How to Pickle Carrots: Quick Pickled Carrot Recipe

This is a fantastically easy way to pickle carrots.  It takes mere minutes to do and the results will last in your fridge for weeks.  If you’re looking for something that will last longer or that you want to store at room temperature, you can check out spicy carrot pickles or our carrot archive for even more ideas.

how to pickle carrots, pickled carrots, carrot pickleYou can cut the carrots into slices but I prefer the matchsticks.  I use the scariest mandoline in the world to cut them in a hurry.  If you’ve never used a mandoline before I recommend you start with a normal ‘slicer’ before moving to a unit like this.  With practice it’s very safe but the slightest lap in attention can easily lead to a slip which will quickly ruin your knuckles (or worse) and your dinner.  And no one likes to ruin dinner!

These can be eaten right away but they are even better after a few days.

How to Pickle Carrots – the Ingredients

  • 4 pounds (or more) or less of carrots (peeled and sliced or cut into matchsticks)
  • 2 Cups of water
  • 1 cup brown mirin (rice wine vinegar)
  • 2/3 cup sugar (or 3 tablespoons honey)
  • 24 black peppercorns
  • 1 tablespoon kosher salt

How to Pickle Carrots – the Instructions

  1. Combine everything but the carrots in a pot and simmer for 3 minutes stirring to incorporate the salt and sugar (or honey).
  2. Pack a clean jar tightly with the carrots.
  3. Remove the peppercorns from the vinegar (you can use them in other cooking or even throw them in your pepper mill if you’re ok with mixing flavors)
  4. Pour liquid over carrots (you may have extra depending on how tightly you packed them).
  5. Cover with a cloth (the jar will be hot) and leave on your counter for 6-12 hours.
  6. Store in fridge.  Can be eaten immediately but will improve over next few days.

I store extra broth in an empty jar and top the carrots as we go.  When the jar of carrots is done, I’ll bring the brine to a boil and repeat the pickling process a few times.

We ate these for dinner on top of hummus and lettuce and fermented hot sauce on wraps.  They were phenomenal.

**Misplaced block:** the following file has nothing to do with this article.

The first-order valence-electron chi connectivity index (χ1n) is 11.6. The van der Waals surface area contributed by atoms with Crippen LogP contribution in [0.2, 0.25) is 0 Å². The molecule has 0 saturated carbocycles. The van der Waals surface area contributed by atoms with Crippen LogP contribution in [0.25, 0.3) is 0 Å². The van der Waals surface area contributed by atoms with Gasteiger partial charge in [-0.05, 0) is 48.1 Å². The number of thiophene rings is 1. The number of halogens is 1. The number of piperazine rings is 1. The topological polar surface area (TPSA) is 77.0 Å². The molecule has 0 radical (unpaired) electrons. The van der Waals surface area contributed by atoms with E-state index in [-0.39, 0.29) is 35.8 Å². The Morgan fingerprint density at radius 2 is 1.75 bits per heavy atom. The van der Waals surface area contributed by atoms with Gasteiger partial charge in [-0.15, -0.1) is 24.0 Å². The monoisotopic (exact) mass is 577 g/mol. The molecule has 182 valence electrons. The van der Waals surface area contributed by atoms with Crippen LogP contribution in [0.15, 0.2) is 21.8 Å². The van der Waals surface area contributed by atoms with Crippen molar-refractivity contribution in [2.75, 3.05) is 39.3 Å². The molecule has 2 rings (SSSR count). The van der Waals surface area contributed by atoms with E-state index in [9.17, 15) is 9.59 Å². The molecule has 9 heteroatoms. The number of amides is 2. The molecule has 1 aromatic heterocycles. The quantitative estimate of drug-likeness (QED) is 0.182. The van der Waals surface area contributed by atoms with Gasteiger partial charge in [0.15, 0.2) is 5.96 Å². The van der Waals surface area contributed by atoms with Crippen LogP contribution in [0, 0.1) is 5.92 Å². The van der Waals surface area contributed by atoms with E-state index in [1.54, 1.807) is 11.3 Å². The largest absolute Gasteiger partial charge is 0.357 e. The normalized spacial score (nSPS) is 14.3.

Leave a Reply

    • Hi Jenn,

      There is no reason they can’t as it’s a fridge pickle. Cider vinegar may be a bit overpowering (depending on the vinegar) but could be used or even blended with others. 🙂


    • Hi Jessy,

      THANK YOU!

      I actually see I had problems when transposing the instructions – I have gone back to my notes and updated including adding the quantity of sugar or honey. Sorry about that! 🙂 J

  1. Hi Joel,

    Question: My mirin bottle says that it is a seasoned cooking wine (rather than vinegar). It tastes tart – like vinegar – though. Have I bought the wrong thing? The brand is Eden (organic). What is your brand?

    If what I have IS wrong, do you think I could use just a plain rice wine vinegar? And, since I know nothing about Asian ingredients, is plain rice wine vinegar at all like mirin?

    Thank you so very much.

    Ouida Lmapert

  2. It would be helpful for me if you could note the size of the mason jar in the photos. I am fond of ‘raw’ foods, and not knowing the size of jar required is quite frustrating.

    • Hi Charlotte!

      When it comes to fermenting we generaly don’t list the size because any vessel can be used at all – i.e. if you don’t have a jar you can use a bowl or a cookie jar or anything else. I’m pleased to answer though of course.

      All ofour small batch fermenting is typically in a 1-quart (4 cup) mason jar (like the one you see here). We sometimes use a half-gallon jar for large batches (though they aren’t readily available in all areas so you’d have to improvise there). I generally use a wide-mouth jar so that I can put a small jar (typically a half-cup) inside it in case I need to weigh it down (not needed in a recipe like this one; we would mention that if it was needed :)).


      Good question – hope that helps! 🙂